The album art for Avenged Sevenfold's Hail to the King

Avenged Sevenfold

Hail to the King

Avenged Sevenfold’s Hail to the King is something of a Black Album-era Metallica rip-off, but I’d be lying if I said that wasn’t a welcome improvement from their old sound — and it’s remarkably listenable to boot.

I know, I know, it’s Avenged Sevenfold of all things. And the last thing I thought when I curiously decided to check out the group’s new record was that I’d write about it here. I used to listen to these guys all the time in high school, and even then they were a bad Metallica/Iron Maiden cover band.

Something’s changed though. Now they’re a good Metallica/Iron Maiden cover band. I mean, this album is basically a complete and total ripoff of The Black Album, which skyrocketed Metallica to stardom. I mean, your grandmother probably knows Enter Sandman and Nothing Else Matters. Well, compare Shepherd of Fire to Enter Sandman in structure and riffage. There are a ton of similarities.

Similarly, compare This Means War and Sad But True. They’re nearly the same song, especially that verse riff. I’m not complaining. The Black Album is one of the best hard rock albums of all time. I still listen to it, and I can’t say that about all the metal records I’ve got.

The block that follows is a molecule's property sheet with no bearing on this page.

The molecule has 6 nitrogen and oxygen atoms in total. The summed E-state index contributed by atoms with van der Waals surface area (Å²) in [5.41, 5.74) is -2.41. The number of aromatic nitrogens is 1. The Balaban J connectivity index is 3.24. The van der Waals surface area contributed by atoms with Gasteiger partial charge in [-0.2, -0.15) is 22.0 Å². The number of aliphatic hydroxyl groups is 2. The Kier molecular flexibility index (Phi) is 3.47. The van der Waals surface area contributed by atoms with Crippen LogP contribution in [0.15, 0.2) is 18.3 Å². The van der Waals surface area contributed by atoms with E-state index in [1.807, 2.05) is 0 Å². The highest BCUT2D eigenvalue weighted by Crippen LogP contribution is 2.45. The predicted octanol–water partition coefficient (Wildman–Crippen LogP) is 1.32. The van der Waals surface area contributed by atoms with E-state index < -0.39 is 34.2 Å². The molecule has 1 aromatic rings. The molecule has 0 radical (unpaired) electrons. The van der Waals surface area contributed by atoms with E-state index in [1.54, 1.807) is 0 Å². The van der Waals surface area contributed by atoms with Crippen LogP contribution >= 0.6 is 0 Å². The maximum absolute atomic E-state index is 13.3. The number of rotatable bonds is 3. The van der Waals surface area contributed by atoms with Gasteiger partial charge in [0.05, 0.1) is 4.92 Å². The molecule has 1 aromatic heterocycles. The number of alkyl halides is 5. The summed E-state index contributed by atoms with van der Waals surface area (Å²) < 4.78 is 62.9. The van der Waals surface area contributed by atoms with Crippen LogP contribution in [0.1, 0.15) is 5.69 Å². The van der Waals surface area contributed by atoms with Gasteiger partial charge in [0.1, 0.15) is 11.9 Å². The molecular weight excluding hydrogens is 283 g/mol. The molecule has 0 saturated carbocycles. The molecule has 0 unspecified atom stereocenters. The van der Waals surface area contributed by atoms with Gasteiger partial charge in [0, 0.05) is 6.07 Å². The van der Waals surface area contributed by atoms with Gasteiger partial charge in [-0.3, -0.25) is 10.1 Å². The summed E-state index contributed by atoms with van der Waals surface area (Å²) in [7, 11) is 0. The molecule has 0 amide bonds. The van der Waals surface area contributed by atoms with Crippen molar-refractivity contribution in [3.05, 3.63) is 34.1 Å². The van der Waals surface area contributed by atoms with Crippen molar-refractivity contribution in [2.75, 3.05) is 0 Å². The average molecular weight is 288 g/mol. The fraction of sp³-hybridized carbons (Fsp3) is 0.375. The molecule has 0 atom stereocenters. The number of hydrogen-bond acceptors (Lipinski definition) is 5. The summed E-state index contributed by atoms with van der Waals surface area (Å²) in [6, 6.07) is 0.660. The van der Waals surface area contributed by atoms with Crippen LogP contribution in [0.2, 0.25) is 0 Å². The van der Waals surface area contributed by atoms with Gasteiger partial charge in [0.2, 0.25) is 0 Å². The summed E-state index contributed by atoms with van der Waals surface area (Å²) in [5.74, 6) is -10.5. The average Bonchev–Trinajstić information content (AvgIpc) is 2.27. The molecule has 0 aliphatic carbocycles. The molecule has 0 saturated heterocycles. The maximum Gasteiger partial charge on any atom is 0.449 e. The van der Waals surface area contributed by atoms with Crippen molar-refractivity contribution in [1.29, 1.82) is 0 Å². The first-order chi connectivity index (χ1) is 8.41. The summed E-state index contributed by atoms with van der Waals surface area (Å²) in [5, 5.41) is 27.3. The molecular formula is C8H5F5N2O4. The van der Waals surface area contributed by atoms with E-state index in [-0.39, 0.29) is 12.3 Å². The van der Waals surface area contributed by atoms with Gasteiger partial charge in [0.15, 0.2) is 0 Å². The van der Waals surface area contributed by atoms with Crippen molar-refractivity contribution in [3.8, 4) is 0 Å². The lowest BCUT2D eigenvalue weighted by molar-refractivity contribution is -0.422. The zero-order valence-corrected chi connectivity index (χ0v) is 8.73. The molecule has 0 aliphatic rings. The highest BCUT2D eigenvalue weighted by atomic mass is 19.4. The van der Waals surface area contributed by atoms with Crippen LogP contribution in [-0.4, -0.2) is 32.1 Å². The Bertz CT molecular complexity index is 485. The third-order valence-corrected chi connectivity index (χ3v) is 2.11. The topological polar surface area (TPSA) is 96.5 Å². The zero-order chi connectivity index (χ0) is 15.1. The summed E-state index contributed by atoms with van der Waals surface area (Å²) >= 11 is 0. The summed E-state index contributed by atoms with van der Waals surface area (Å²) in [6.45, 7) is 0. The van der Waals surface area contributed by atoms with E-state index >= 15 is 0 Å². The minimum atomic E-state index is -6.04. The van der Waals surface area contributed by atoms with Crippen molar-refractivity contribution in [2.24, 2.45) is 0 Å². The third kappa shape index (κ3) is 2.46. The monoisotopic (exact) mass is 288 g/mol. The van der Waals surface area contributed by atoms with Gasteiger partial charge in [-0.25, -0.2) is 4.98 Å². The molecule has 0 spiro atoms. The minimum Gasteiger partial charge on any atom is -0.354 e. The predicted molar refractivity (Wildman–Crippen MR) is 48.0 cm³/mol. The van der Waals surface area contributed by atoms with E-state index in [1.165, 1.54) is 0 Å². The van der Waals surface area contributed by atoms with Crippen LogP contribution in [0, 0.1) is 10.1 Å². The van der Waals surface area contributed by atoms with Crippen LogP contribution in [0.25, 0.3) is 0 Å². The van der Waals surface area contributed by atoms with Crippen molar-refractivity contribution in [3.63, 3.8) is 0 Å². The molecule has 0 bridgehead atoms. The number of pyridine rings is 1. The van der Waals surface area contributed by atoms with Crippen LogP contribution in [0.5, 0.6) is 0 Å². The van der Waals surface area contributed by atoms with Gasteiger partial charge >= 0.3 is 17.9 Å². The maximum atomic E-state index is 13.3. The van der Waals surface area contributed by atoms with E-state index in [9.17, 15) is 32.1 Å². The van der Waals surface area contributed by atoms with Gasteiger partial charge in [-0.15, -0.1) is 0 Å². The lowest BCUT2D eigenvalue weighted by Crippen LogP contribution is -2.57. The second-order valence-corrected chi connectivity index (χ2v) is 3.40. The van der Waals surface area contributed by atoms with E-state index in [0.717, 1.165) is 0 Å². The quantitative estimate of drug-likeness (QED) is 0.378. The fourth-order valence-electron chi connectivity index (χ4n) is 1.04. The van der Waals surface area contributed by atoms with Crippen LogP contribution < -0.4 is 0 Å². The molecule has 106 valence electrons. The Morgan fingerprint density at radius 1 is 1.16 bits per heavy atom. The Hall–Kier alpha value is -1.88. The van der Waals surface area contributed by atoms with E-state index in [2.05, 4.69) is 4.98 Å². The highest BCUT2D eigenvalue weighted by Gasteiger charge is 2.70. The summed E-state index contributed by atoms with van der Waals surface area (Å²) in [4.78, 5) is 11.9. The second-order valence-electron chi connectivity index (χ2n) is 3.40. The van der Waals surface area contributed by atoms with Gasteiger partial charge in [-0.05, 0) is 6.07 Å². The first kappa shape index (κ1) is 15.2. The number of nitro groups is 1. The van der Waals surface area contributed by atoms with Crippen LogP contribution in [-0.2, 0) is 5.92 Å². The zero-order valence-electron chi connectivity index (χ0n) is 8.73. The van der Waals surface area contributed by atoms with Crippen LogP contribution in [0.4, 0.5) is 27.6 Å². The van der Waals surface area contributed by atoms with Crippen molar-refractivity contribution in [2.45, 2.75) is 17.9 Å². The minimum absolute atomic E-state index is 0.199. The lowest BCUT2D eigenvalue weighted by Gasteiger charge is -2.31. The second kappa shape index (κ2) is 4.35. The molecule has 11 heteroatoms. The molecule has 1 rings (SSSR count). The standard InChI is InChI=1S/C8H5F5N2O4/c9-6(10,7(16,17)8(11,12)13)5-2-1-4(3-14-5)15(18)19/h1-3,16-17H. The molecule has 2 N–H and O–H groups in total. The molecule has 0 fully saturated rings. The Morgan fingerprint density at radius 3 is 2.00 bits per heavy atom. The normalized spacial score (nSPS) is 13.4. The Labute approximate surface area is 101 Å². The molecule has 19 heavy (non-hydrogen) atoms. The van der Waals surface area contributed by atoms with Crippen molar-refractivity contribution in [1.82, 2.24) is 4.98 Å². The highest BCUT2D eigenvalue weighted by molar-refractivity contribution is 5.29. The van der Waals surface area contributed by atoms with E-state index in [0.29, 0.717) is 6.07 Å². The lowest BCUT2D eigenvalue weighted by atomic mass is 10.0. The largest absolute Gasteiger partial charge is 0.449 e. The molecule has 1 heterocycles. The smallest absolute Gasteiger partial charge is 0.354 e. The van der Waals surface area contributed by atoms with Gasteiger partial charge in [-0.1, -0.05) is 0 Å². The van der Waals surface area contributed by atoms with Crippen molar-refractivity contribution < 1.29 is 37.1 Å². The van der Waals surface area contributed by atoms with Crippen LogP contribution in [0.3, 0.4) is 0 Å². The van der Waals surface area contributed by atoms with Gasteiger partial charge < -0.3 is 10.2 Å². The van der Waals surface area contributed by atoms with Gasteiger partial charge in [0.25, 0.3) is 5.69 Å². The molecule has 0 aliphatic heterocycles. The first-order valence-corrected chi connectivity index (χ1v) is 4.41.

If you can get over the poser pretence of “It’s not metal enough!”, you might realize Avenged Sevenfold are actually great songwriters with cranked up Marshall amps and pointy guitars. Heretic sounds like Iron Maiden, and not even in a modern way. It’s vintage, like my old Alice in Chains teeshirt. And the title track is really making the rounds right now.

What really impresses me, though, is Acid Rain. It ends the album strongly with all sorts of emotional crooning and Guns and Roses-like bravado.

With Hail to the King, Avenged is straddling the line between hard rock your mom could listen to and hard rock with just enough bite to keep it cool. Check it out.